Undoubtedly because of my conditioning from the NT, the phrase I specifically latched on to today in Leviticus was Lev. 19:18 - "You shall not take vengeance or bear a grudge against the sons of your own people, but you shall love your neighbor as yourself: I am the Lord." In the middle of this myriad of laws and statutes, the Lord reminds the people that behind all of these laws was a very simple ethic, the ethic of love.
In Matthew 22:36-40 Jesus summarized the entire Torah as consisting of two commands: the command to love the one God with the whole being (from Deut. 6:4-5); and the command to love your neighbor as yourself from Lev. 19:18. Everything, He says, hinges on these two commands. And while they are simple, they are so very difficult to obey when someone or something draws us away from God, or some grudge or offense turns us against our neighbor. "Tough love" is a well-worn cliche, but often we use it to describe what we are going to do to others rather than what we need to do ourselves. Loving God the way the Bible says, and loving others the way the Bible says, now that is "tough love."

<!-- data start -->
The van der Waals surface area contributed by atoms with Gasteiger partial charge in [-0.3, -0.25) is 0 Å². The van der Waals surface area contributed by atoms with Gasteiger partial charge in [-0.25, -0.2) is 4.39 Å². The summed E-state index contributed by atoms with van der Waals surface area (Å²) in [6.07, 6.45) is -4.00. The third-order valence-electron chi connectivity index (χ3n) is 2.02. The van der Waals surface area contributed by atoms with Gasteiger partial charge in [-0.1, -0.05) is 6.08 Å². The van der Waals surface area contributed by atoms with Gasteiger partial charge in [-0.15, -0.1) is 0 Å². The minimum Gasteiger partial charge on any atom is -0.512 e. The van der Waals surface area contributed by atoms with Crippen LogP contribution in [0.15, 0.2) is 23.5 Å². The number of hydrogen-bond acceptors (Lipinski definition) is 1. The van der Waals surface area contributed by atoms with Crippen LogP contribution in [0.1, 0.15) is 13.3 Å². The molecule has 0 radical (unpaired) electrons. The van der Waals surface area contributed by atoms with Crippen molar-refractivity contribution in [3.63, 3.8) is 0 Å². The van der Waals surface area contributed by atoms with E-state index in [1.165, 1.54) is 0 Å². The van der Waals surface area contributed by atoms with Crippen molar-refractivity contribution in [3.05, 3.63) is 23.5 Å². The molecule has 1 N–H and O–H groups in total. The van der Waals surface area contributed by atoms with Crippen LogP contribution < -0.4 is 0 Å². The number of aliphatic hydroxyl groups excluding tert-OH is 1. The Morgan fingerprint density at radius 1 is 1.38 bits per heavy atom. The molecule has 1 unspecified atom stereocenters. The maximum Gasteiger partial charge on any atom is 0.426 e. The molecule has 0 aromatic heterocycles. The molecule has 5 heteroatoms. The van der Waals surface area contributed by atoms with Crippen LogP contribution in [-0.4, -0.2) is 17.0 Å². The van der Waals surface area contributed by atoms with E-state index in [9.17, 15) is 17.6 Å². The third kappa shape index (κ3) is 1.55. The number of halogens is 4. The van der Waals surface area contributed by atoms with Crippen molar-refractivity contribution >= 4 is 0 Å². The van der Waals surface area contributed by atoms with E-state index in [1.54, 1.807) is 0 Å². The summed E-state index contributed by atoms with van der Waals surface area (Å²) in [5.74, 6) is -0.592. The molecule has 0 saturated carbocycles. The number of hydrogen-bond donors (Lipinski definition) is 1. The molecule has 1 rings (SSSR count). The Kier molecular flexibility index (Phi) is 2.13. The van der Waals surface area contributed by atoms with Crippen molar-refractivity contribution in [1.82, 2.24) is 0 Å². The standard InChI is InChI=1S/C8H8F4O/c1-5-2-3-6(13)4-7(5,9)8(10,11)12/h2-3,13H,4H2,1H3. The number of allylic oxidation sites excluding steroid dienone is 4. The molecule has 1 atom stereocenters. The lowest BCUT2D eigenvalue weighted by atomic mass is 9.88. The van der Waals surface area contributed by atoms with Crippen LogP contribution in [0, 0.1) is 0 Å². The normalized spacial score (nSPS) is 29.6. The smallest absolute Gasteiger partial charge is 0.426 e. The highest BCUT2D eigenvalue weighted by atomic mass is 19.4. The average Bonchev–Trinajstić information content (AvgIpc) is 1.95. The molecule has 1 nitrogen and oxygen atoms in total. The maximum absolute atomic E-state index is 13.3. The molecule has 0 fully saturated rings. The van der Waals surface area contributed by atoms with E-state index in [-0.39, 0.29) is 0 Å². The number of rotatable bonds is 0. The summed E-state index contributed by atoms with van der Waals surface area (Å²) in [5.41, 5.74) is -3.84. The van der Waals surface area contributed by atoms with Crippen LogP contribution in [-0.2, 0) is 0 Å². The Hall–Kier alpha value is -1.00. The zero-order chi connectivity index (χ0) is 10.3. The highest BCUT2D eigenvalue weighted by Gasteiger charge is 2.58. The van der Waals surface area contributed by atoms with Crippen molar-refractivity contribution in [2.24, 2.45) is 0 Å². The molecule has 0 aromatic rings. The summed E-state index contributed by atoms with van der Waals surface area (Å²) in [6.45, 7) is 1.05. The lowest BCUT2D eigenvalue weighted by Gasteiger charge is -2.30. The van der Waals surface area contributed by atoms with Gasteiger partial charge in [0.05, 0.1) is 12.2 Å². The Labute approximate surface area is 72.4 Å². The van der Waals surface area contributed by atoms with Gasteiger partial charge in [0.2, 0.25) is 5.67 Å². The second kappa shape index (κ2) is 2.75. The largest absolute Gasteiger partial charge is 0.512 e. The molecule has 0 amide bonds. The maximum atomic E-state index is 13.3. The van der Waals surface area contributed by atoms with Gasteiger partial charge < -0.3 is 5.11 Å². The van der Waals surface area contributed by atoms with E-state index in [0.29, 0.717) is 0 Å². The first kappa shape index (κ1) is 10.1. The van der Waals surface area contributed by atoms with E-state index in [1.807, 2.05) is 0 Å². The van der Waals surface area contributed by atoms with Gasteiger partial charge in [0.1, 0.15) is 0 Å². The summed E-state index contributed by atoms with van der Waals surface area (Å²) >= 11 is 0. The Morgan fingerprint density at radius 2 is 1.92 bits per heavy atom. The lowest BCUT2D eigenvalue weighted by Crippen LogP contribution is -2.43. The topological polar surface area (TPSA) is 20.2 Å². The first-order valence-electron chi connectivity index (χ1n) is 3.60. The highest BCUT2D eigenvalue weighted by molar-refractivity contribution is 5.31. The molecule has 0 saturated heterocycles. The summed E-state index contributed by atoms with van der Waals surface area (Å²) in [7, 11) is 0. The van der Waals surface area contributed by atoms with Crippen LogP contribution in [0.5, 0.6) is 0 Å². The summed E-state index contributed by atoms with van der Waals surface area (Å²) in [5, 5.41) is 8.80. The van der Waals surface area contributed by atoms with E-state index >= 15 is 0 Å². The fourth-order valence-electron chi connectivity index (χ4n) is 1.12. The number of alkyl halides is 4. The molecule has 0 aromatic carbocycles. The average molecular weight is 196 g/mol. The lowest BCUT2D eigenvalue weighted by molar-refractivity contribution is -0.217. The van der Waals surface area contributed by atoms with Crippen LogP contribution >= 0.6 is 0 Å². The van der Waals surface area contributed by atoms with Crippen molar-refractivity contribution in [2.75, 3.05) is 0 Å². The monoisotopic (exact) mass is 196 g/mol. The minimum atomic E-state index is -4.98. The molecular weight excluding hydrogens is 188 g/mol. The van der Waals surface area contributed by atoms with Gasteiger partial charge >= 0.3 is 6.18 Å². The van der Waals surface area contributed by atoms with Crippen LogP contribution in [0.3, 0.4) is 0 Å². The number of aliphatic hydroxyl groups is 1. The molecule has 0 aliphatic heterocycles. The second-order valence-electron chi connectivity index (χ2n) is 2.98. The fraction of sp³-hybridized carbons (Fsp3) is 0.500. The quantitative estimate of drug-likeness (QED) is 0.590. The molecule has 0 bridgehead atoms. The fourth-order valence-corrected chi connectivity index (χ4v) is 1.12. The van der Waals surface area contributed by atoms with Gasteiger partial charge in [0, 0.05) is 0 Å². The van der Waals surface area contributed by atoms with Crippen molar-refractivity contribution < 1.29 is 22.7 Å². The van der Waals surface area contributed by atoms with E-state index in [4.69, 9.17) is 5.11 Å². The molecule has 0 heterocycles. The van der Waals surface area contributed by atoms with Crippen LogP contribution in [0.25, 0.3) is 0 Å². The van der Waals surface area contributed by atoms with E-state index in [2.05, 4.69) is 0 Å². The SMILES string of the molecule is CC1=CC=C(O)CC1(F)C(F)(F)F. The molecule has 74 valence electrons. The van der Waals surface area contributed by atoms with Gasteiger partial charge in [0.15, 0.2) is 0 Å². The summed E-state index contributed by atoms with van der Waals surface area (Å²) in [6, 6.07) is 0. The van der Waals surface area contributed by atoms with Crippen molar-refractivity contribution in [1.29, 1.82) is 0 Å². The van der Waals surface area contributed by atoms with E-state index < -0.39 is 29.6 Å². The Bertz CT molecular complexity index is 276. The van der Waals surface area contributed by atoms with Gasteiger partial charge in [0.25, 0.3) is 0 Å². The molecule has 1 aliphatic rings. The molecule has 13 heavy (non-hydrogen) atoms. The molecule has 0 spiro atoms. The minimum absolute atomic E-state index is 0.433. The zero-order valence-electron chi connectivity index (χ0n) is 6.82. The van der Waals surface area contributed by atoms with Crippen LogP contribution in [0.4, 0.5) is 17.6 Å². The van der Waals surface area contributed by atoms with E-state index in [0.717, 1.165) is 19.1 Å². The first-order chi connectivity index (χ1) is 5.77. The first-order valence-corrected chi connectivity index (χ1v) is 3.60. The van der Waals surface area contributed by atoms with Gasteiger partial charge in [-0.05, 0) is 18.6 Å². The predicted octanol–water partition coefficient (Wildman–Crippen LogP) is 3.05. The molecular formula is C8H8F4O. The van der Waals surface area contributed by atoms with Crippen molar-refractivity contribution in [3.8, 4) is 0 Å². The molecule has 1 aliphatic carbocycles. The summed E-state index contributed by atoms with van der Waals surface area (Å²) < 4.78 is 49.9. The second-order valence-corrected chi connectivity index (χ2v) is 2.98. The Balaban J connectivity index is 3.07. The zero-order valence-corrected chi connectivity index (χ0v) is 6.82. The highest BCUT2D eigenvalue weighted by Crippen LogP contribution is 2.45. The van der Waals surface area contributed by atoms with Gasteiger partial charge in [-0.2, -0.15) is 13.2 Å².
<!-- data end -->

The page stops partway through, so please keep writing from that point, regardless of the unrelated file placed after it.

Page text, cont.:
Interestingly (to me at least), two authors often pitted against each other - Paul and James - both use this very same passage in Lev. 19:18 to make the very same point. Both Paul and James agree that genuine faith displays itself in works (Gal. 5:6; James 2:20), and both specifically cite Lev. 19:18 as the summary of what genuine faith in action looks like.
- Gal. 5:13-14 - "For you were called to freedom, brothers. Only do not use your freedom as an opportunity for the flesh, but through love serve one another. For the whole law is fulfilled in one word: 'You shall love your neighbor as yourself.'"
- James 2:8 - "If you really fulfill the royal law according to the Scripture, 'You shall love your neighbor as yourself,' you are doing well."